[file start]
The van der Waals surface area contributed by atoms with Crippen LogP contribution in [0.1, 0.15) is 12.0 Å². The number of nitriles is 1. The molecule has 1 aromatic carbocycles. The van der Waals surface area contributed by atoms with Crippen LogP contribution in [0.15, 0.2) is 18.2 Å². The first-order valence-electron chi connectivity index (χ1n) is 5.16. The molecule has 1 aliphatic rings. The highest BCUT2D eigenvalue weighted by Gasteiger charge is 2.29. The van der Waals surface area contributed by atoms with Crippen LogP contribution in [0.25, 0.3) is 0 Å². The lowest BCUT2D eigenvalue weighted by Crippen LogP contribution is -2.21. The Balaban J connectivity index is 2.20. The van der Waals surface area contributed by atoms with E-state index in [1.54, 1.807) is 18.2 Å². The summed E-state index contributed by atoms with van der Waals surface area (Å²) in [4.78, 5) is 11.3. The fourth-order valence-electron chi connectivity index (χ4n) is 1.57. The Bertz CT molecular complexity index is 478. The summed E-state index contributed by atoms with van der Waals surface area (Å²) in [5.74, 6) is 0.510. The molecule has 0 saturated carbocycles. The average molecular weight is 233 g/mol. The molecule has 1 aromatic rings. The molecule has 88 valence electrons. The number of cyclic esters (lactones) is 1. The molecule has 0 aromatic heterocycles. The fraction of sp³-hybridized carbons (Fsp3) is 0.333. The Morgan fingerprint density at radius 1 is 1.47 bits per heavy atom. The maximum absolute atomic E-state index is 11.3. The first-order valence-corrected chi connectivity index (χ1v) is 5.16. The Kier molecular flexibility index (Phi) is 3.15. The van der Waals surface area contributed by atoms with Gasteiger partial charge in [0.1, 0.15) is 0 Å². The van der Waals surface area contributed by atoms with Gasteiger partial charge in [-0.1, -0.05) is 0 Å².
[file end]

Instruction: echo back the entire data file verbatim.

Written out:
The van der Waals surface area contributed by atoms with Crippen LogP contribution in [0.1, 0.15) is 12.0 Å². The number of nitriles is 1. The molecule has 1 aromatic carbocycles. The van der Waals surface area contributed by atoms with Crippen LogP contribution in [0.15, 0.2) is 18.2 Å². The first-order valence-electron chi connectivity index (χ1n) is 5.16. The molecule has 1 aliphatic rings. The highest BCUT2D eigenvalue weighted by Gasteiger charge is 2.29. The van der Waals surface area contributed by atoms with Crippen LogP contribution in [0.25, 0.3) is 0 Å². The lowest BCUT2D eigenvalue weighted by Crippen LogP contribution is -2.21. The Balaban J connectivity index is 2.20. The van der Waals surface area contributed by atoms with E-state index in [1.54, 1.807) is 18.2 Å². The summed E-state index contributed by atoms with van der Waals surface area (Å²) in [4.78, 5) is 11.3. The fourth-order valence-electron chi connectivity index (χ4n) is 1.57. The Bertz CT molecular complexity index is 478. The summed E-state index contributed by atoms with van der Waals surface area (Å²) in [5.74, 6) is 0.510. The molecule has 0 saturated carbocycles. The average molecular weight is 233 g/mol. The molecule has 1 aromatic rings. The molecule has 88 valence electrons. The number of cyclic esters (lactones) is 1. The molecule has 0 aromatic heterocycles. The fraction of sp³-hybridized carbons (Fsp3) is 0.333. The Morgan fingerprint density at radius 1 is 1.47 bits per heavy atom. The maximum absolute atomic E-state index is 11.3. The first-order valence-corrected chi connectivity index (χ1v) is 5.16. The Kier molecular flexibility index (Phi) is 3.15. The van der Waals surface area contributed by atoms with Gasteiger partial charge in [0.1, 0.15) is 0 Å². The van der Waals surface area contributed by atoms with Gasteiger partial charge in [-0.1, -0.05) is 0 Å².